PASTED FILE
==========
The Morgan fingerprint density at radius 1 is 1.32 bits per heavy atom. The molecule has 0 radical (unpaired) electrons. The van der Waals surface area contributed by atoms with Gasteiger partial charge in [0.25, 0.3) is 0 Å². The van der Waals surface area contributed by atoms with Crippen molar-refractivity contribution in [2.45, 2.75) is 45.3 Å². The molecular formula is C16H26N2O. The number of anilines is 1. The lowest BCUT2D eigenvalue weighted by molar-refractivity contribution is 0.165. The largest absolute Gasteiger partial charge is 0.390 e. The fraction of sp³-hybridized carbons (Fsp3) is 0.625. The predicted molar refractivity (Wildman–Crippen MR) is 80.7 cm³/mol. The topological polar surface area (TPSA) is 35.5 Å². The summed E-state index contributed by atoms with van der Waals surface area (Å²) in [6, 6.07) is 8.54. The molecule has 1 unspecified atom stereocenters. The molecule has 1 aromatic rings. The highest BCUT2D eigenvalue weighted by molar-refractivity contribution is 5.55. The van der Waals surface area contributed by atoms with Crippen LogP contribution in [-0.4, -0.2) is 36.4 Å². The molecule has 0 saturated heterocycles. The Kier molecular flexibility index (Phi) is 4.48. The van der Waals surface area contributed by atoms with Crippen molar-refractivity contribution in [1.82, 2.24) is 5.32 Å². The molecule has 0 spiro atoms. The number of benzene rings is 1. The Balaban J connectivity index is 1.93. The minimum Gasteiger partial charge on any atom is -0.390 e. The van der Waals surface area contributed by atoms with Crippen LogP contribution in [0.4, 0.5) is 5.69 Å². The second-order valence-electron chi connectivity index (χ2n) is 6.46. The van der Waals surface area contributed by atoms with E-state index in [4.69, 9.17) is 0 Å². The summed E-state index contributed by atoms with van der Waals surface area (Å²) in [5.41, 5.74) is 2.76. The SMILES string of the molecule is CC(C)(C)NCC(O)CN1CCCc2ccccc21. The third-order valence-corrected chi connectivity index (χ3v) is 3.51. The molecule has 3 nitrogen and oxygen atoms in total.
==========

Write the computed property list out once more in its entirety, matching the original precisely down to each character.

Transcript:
The Morgan fingerprint density at radius 1 is 1.32 bits per heavy atom. The molecule has 0 radical (unpaired) electrons. The van der Waals surface area contributed by atoms with Gasteiger partial charge in [0.25, 0.3) is 0 Å². The van der Waals surface area contributed by atoms with Crippen molar-refractivity contribution in [2.45, 2.75) is 45.3 Å². The molecular formula is C16H26N2O. The number of anilines is 1. The lowest BCUT2D eigenvalue weighted by molar-refractivity contribution is 0.165. The largest absolute Gasteiger partial charge is 0.390 e. The fraction of sp³-hybridized carbons (Fsp3) is 0.625. The predicted molar refractivity (Wildman–Crippen MR) is 80.7 cm³/mol. The topological polar surface area (TPSA) is 35.5 Å². The summed E-state index contributed by atoms with van der Waals surface area (Å²) in [6, 6.07) is 8.54. The molecule has 1 unspecified atom stereocenters. The molecule has 1 aromatic rings. The highest BCUT2D eigenvalue weighted by molar-refractivity contribution is 5.55. The van der Waals surface area contributed by atoms with Crippen LogP contribution in [-0.4, -0.2) is 36.4 Å². The molecule has 0 saturated heterocycles. The Kier molecular flexibility index (Phi) is 4.48. The van der Waals surface area contributed by atoms with Crippen molar-refractivity contribution in [1.82, 2.24) is 5.32 Å². The molecule has 0 spiro atoms. The number of benzene rings is 1. The Balaban J connectivity index is 1.93. The minimum Gasteiger partial charge on any atom is -0.390 e. The van der Waals surface area contributed by atoms with Crippen LogP contribution in [0.4, 0.5) is 5.69 Å². The second-order valence-electron chi connectivity index (χ2n) is 6.46. The van der Waals surface area contributed by atoms with E-state index in [4.69, 9.17) is 0 Å². The summed E-state index contributed by atoms with van der Waals surface area (Å²) in [5.41, 5.74) is 2.76. The SMILES string of the molecule is CC(C)(C)NCC(O)CN1CCCc2ccccc21. The third-order valence-corrected chi connectivity index (χ3v) is 3.51. The molecule has 3 nitrogen and oxygen atoms in total.